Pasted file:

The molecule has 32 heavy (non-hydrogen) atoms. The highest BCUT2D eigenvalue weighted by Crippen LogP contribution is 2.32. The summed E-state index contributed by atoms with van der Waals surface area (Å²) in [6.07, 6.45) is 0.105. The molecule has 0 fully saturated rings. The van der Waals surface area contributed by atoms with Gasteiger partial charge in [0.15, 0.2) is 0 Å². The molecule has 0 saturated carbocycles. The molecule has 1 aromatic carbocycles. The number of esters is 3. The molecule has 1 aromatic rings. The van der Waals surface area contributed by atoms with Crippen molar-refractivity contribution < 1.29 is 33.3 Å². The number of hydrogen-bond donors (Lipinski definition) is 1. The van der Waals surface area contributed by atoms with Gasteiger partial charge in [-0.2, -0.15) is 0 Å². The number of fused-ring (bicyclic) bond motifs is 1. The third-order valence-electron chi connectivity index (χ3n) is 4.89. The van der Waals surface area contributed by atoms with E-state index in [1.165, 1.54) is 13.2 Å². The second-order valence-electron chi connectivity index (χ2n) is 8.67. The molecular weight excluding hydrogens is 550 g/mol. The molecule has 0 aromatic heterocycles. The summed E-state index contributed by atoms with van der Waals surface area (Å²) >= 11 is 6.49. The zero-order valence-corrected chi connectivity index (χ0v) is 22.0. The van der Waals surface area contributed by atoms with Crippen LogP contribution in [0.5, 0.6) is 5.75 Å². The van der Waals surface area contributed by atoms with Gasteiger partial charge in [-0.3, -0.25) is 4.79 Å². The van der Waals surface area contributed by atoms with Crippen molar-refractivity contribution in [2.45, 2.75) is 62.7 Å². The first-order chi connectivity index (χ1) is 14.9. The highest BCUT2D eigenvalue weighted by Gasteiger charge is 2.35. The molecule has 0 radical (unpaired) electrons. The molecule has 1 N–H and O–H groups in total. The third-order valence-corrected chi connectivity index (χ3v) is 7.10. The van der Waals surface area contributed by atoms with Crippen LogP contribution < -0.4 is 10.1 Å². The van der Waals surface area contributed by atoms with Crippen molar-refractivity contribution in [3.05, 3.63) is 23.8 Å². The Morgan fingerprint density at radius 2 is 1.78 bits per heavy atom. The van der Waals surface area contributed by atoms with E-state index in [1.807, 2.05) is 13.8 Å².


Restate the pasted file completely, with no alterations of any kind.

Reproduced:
The molecule has 32 heavy (non-hydrogen) atoms. The highest BCUT2D eigenvalue weighted by Crippen LogP contribution is 2.32. The summed E-state index contributed by atoms with van der Waals surface area (Å²) in [6.07, 6.45) is 0.105. The molecule has 0 fully saturated rings. The van der Waals surface area contributed by atoms with Gasteiger partial charge in [0.15, 0.2) is 0 Å². The molecule has 0 saturated carbocycles. The molecule has 1 aromatic carbocycles. The number of esters is 3. The molecule has 1 aromatic rings. The van der Waals surface area contributed by atoms with Crippen molar-refractivity contribution < 1.29 is 33.3 Å². The number of hydrogen-bond donors (Lipinski definition) is 1. The van der Waals surface area contributed by atoms with Gasteiger partial charge in [-0.2, -0.15) is 0 Å². The number of fused-ring (bicyclic) bond motifs is 1. The third-order valence-electron chi connectivity index (χ3n) is 4.89. The van der Waals surface area contributed by atoms with E-state index in [1.165, 1.54) is 13.2 Å². The second-order valence-electron chi connectivity index (χ2n) is 8.67. The molecular weight excluding hydrogens is 550 g/mol. The molecule has 0 aromatic heterocycles. The summed E-state index contributed by atoms with van der Waals surface area (Å²) >= 11 is 6.49. The zero-order valence-corrected chi connectivity index (χ0v) is 22.0. The van der Waals surface area contributed by atoms with Crippen LogP contribution in [0.5, 0.6) is 5.75 Å². The van der Waals surface area contributed by atoms with Gasteiger partial charge in [-0.3, -0.25) is 4.79 Å². The van der Waals surface area contributed by atoms with Crippen molar-refractivity contribution in [2.45, 2.75) is 62.7 Å². The first-order chi connectivity index (χ1) is 14.9. The highest BCUT2D eigenvalue weighted by Gasteiger charge is 2.35. The molecule has 0 radical (unpaired) electrons. The molecule has 1 N–H and O–H groups in total. The third-order valence-corrected chi connectivity index (χ3v) is 7.10. The van der Waals surface area contributed by atoms with Crippen LogP contribution < -0.4 is 10.1 Å². The van der Waals surface area contributed by atoms with Crippen molar-refractivity contribution in [3.05, 3.63) is 23.8 Å². The Morgan fingerprint density at radius 2 is 1.78 bits per heavy atom. The van der Waals surface area contributed by atoms with E-state index in [1.807, 2.05) is 13.8 Å².